Anyone charged with the responsibility for managing the investment of assets needs to have a basic understanding of investment principles and concepts. An investment trustee has a fiduciary duty to manage assets prudently. In practice, that means that the trustee must understand certain features of the fund, such as fund governance, its investment assets, and its investment performance. But perhaps the most important feature of a fund -- and an area ripe with litigation risk for trustees -- is a fund’s investment policy. Let’s discuss why that is the case.
Investment policy, more formally recorded as an “Investment Policy Statement”, is the “blue print” for how the fund should be managed. Thus, an Investment Policy Statement (“IPS”) should address, for example: the fund’s “mission”; the “policy asset mix”; the investment objectives; the investment risk tolerance that the fund is willing and able to bear; and the performance evaluation.
First, any fund’s “mission” is to seek to have sufficient assets to pay all promised or expected
benefits when due. But that mission can be complicated, and it often involves recognizing and balancing the competing interests of all the stakeholders to the fund. Consider the competing interests that are involved in a defined-benefit plan, an endowment or a foundation. In
each instance there are stakeholders with different interests: some are providing the benefits, others are making the contributions, and still others are receiving the benefits.
Second, the “policy asset mix” is a long term strategic asset allocation plan, with provisions for
selecting, monitoring and rebalancing those assets. Trustees first need to understand the underlying risk and expected return characteristics of those asset classes. They also must understand what
the fund can and will accept in terms of volatility in performance. Equally important, they must have a sense of the consequences to the fund should there be early losses (as opposed to early gains) in the fund.
Third, the investment objectives of the fund should meet certain criteria. Apart from meeting the fund’s mission, they should be unambiguous, measurable, specified in advance and for a given period
of time, and attainable. In addition, investment objectives should be quantifiable, and should be expressed relative to a benchmark (such as a market index). Finally, it is prudent to specify investment objectives as a range of desirable outcomes as opposed to a single number.
Fourth, risk tolerance. This inquiry determines the risk that the fund not only is able but also is willing to bear. Whereas fund performance is an after-the-fact concept, risk tolerance is a before-the-fact concept, and the management of risk is an ongoing process. Benjamin Graham, the father of security analysis, once said, “The essence of investment management entails the management of risk, not the management of returns.” Whereas a trustee cannot control a fund’s return, a trustee can -- and has a fiduciary duty to -- manage risk. A fund’s primary risks are capital market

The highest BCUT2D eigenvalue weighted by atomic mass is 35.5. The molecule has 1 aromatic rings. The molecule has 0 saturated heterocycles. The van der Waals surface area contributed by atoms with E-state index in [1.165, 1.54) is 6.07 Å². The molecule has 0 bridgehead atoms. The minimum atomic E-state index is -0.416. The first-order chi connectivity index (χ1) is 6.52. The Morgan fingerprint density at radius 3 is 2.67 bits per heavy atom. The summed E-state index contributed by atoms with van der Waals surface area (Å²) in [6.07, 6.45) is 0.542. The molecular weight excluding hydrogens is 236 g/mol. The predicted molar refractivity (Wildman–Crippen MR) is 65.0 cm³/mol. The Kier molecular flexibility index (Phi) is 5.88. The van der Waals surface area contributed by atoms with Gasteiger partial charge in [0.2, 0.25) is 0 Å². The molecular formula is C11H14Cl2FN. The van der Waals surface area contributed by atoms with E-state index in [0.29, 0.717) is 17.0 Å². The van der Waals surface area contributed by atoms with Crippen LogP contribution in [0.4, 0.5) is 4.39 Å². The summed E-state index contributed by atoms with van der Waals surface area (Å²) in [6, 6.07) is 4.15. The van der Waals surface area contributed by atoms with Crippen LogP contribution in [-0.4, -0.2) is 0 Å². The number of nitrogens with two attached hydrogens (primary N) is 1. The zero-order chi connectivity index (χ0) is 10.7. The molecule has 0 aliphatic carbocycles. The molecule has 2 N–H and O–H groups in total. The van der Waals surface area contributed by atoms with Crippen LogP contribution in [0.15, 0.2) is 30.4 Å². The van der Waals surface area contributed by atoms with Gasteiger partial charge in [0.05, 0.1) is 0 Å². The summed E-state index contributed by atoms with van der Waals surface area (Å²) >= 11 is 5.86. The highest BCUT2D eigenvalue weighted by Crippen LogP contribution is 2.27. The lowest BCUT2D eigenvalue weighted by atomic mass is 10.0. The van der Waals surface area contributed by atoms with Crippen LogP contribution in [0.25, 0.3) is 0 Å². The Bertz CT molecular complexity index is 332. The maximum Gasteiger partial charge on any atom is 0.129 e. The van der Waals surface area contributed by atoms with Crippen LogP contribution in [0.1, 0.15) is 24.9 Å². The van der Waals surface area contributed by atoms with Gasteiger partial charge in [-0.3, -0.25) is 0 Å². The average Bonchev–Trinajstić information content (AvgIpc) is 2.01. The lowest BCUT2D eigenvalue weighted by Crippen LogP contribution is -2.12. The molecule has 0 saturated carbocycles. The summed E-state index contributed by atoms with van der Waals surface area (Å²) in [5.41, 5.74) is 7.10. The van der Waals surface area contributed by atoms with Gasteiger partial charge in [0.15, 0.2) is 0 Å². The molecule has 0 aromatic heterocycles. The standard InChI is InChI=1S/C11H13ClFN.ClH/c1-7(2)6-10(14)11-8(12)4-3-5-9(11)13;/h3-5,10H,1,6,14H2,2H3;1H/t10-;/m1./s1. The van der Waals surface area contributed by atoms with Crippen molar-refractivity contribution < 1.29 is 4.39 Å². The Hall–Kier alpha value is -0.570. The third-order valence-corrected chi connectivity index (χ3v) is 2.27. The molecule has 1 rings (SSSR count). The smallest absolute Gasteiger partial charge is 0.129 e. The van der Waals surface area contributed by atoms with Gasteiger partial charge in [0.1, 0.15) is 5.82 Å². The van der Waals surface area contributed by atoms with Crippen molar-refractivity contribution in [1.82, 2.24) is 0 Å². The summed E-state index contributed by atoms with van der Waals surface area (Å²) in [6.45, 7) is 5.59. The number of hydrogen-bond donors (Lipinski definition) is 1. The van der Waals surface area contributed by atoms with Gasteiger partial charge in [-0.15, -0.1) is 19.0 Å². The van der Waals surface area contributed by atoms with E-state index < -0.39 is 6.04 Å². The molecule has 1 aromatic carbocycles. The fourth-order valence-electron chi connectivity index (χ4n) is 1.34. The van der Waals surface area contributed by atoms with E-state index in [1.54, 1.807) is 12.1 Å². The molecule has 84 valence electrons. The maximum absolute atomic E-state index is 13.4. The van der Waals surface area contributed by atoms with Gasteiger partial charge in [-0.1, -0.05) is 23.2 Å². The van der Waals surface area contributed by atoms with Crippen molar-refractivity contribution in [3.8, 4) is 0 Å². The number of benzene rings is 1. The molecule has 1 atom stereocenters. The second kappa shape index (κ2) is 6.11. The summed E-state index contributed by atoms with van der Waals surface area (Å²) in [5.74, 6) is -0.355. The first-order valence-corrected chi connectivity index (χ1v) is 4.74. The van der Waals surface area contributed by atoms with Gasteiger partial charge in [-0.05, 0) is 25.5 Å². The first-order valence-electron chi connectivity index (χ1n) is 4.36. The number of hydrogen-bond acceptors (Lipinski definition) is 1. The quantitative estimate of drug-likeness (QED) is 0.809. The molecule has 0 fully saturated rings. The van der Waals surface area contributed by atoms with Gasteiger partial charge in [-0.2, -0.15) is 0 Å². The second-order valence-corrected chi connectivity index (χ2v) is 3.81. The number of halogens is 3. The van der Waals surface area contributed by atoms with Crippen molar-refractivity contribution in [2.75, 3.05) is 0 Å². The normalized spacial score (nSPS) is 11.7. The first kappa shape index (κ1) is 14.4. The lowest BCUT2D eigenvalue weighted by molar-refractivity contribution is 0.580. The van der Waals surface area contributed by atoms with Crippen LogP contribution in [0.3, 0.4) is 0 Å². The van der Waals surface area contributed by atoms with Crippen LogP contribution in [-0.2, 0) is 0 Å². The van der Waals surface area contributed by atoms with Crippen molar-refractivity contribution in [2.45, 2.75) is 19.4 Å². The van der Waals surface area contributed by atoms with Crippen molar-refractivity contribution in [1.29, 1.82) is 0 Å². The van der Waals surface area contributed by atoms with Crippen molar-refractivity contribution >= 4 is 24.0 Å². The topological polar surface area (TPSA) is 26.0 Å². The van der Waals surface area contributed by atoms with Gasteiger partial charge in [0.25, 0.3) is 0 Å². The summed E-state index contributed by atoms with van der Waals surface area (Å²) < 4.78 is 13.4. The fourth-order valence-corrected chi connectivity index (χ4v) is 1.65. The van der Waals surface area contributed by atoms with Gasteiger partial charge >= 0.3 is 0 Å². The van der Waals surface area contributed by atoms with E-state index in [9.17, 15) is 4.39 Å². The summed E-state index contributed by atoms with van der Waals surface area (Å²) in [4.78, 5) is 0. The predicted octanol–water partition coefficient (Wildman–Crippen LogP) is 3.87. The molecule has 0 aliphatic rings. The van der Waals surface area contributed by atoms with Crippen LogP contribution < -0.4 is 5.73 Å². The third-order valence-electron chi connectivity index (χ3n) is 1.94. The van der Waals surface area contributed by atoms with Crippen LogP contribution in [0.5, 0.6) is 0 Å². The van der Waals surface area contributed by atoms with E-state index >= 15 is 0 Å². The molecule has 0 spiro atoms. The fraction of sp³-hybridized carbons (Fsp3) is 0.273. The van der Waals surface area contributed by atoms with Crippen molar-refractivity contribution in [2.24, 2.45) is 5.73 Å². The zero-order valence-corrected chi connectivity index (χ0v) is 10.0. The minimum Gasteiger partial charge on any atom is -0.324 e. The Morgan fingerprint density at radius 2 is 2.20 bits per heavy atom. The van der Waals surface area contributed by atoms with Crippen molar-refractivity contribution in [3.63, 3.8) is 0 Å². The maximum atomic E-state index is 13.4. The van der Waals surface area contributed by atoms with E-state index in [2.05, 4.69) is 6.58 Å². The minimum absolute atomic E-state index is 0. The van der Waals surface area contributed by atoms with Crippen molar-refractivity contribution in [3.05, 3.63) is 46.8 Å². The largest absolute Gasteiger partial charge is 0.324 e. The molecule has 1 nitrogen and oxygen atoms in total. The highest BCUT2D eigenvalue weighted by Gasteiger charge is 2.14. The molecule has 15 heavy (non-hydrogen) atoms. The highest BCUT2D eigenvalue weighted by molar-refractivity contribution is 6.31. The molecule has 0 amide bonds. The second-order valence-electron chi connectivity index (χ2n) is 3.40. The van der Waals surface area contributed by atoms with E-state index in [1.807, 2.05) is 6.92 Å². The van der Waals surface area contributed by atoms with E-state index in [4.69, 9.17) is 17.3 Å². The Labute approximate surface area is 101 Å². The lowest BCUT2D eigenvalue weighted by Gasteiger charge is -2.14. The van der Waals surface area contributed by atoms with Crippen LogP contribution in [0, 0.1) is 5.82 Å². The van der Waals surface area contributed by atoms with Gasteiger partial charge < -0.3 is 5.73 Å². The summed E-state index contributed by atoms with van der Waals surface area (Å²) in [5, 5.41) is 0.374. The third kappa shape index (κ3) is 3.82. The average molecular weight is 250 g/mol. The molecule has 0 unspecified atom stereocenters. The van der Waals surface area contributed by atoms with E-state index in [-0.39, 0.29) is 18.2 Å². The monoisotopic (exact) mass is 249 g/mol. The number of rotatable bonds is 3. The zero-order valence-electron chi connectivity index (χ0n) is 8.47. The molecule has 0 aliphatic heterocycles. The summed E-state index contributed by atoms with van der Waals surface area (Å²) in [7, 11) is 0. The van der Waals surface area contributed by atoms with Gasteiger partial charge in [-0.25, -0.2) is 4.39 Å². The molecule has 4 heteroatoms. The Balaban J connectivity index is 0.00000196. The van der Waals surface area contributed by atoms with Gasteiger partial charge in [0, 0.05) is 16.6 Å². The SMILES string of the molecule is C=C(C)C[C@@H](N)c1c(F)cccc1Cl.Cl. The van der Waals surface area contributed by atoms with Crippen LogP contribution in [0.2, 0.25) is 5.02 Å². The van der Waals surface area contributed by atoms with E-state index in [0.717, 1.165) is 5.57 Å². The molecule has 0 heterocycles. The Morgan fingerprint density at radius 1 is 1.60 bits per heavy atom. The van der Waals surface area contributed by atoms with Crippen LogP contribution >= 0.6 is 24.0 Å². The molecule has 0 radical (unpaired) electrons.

risk (such as in the stock and bond markets), active management risk (in that active managers will take on risk different than a passive, market index) and liquidity risk (the inability to quickly convert investments to cash). Standard deviation is a widely available and
popular risk measure that can measure both capital market risk and active
management risk, but not liquidity risk. Witness the debacle in the auction rate securities market. In all instances, prudent trustees will take advantage of diversification by seeking to select various assets and asset classes for which correlation (the degree to which their price / value moves in
the same direction) is low or zero.
Fifth, performance evaluation. This too is a necessary component of prudent investment management, but it is not as simple as determining if the fund made money or not. The reason is that it is important not just to review the investment results; it is equally if not more important to review the results relative to the established investment objectives, and to determine the sources of that
relative performance. That exercise will reveal strengths and weaknesses in the fund’s portfolio, and it will provide evidence as to whether the fund is being managed properly. There are two measures of rate of return that widely are used: time weighted rate of return and money weighted rate of
return. Whereas time weighted rate of return is not sensitive to money flows into and out of the fund, money weighted rate of return is sensitive to those money flows. Both are helpful measurements that trustees should be implement in their performance evaluation process.
As one can see, there is quite a process involved in prudently managing the assets of a fund, and
trustees need to be aware of and implement that process. They owe, after all, the highest (fiduciary)
duty to the fund that they serve!